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Galaxies: A Very Short Introduction (Very Short Introductions #175)

3.85 of 5 stars 3.85  ·  rating details  ·  40 ratings  ·  7 reviews
Gribbin explains how galaxies are not only fascinating astronomical structures in themselves, but also how their study has revealed much of what we know today about the cosmos. He looks at our own galaxy in detail, and tells the history of our growing understanding of galaxies.
Paperback, 121 pages
Published May 1st 2008 by Oxford University Press, USA (first published January 1st 2008)
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The author, John Gibbons, holds a PhD in Astrophysics, and he is careful to stay close to the facts. He combines observational data with analysis from the known laws of physics, then provides an interpretation that is well supported. All of this makes him be very credible.

From its beginning to the current time, the development of the universe was described in good detail. Enough detail to show what happened, but not so much detail that the story gets totally lost in the equations. He put togethe
Reach down and find a grain of sand. Pick it up and hold it lightly between your thumb and fore finger. Hold that out at arms length. Swing it up to the sky. OK how many galaxies are in the sky cover by that grain of sand? Well according to the Hubble Ultra Deep Field photograph 10,000. Reading John Gribbin's book Galaxies: A Very Short Introduction can make you feel pretty mediocre. That's because you should! John Gribbin explains the scientific principle that says you should! His book is a gre ...more
Bojan Tunguz
Of all the astronomical objects that are visible to the human eye, perhaps the most fascinating ones are the galaxies. This is in large measure due to the most familiar spiral galaxies, of which our own Milky Way is an example. Their twirling, irregular shapes are fascinating to the eye, for more or less the same reasons that the rings of Saturn attract attention. They are an exception to the universe that is filled with perfectly spherical or pointlike objects, with very little of internal stru ...more
David Roberts
The book I read to research this post was Galaxies A Very Short Introduction by John Gribbin which is an excellent book which I bought from kindle. Galaxies are formed when a galactic blackhole decomposes. The Milky Way has a blackhole at its centre and the immense gravity causes the galaxy to spiral. The stars are very together at centre of the milky way & if our solar system was at the centre the night would be as bright as our day. As it is the sun is about a third of the way out. Every g ...more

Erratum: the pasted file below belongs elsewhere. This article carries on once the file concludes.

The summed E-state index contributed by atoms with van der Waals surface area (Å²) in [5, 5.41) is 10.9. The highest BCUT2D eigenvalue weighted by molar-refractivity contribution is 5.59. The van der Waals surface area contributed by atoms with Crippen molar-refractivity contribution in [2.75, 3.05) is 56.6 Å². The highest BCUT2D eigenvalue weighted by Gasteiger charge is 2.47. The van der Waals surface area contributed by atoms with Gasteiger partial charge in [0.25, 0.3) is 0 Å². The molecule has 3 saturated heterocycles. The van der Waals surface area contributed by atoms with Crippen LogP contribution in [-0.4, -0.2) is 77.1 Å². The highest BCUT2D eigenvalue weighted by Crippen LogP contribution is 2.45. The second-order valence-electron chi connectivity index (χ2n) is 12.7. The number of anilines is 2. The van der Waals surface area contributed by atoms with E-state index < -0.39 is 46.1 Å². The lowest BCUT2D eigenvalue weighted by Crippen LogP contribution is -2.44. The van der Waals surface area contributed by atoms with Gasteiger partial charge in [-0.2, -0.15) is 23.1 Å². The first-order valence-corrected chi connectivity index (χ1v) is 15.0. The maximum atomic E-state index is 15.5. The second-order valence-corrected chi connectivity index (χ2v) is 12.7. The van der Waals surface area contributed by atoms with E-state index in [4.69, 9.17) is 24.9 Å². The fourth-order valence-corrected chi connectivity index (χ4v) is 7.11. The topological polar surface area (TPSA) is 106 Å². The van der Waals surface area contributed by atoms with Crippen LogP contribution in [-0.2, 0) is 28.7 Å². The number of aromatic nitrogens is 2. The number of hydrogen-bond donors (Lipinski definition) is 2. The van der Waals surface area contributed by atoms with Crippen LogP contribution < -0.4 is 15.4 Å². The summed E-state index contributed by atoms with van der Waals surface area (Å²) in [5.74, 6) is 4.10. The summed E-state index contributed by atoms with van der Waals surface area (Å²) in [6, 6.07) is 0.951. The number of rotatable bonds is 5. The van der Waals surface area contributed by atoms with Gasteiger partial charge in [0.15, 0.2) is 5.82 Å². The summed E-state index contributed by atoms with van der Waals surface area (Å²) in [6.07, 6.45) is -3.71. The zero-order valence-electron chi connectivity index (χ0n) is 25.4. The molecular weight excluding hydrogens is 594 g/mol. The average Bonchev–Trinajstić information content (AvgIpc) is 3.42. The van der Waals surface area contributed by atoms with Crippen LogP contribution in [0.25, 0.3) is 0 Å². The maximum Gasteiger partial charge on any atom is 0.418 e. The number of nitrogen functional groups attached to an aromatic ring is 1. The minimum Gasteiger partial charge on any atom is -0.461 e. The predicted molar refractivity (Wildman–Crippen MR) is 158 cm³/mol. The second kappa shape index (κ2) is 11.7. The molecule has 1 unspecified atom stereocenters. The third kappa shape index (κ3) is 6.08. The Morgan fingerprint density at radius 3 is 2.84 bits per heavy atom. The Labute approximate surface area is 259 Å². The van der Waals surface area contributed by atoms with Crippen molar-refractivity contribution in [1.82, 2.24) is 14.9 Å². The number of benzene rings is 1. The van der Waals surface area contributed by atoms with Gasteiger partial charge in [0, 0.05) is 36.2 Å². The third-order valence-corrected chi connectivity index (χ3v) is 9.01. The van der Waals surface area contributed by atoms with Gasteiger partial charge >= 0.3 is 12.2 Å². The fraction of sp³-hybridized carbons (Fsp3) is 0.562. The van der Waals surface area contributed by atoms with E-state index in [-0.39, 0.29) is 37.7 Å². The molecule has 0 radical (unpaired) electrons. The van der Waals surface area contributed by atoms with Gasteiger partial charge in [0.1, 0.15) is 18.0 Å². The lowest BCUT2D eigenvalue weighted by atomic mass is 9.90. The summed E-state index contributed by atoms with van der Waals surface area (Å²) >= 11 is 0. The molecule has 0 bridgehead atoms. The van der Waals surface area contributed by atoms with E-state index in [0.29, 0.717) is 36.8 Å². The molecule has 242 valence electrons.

Tony Calder
Feb 20, 2013 Tony Calder rated it 4 of 5 stars
Recommends it for: Anyone who wants a basic primer on galaxies or cosmology.
Shelves: science
This book really is exactly what the title says, a short introduction to galaxies. It discusses the various types of galaxies, how they were formed, what role they play in the universe, and how they end. All this without requiring that the reader has a degree in advanced mathematics or physics :) In fact, very little mathematical knowledge is required to follow this text.
Dan Cohen
Rather more on general cosmology than I expected. Can't remember much else about the book.
Nov 18, 2008 Mark is currently reading it
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John R. Gribbin (born 1946) is a British science writer, an astrophysicist, and a visiting fellow in astronomy at the University of Sussex. The topical range of his prolific writings include quantum physics, biographies of famous scientists, human evolution, the origins of the universe, climate change and global warming. His also writes science fiction.

John Gribbin graduated with his bachelor's de
More about John Gribbin...
In Search of Schrödinger's Cat: Quantum Physics and Reality Schrodinger's Kittens and the Search for Reality: Solving the Quantum Mysteries The Scientists: A History of Science Told Through the Lives of Its Greatest Inventors Science Of Philip Pullman's " His Dark Materials " In Search of the Multiverse

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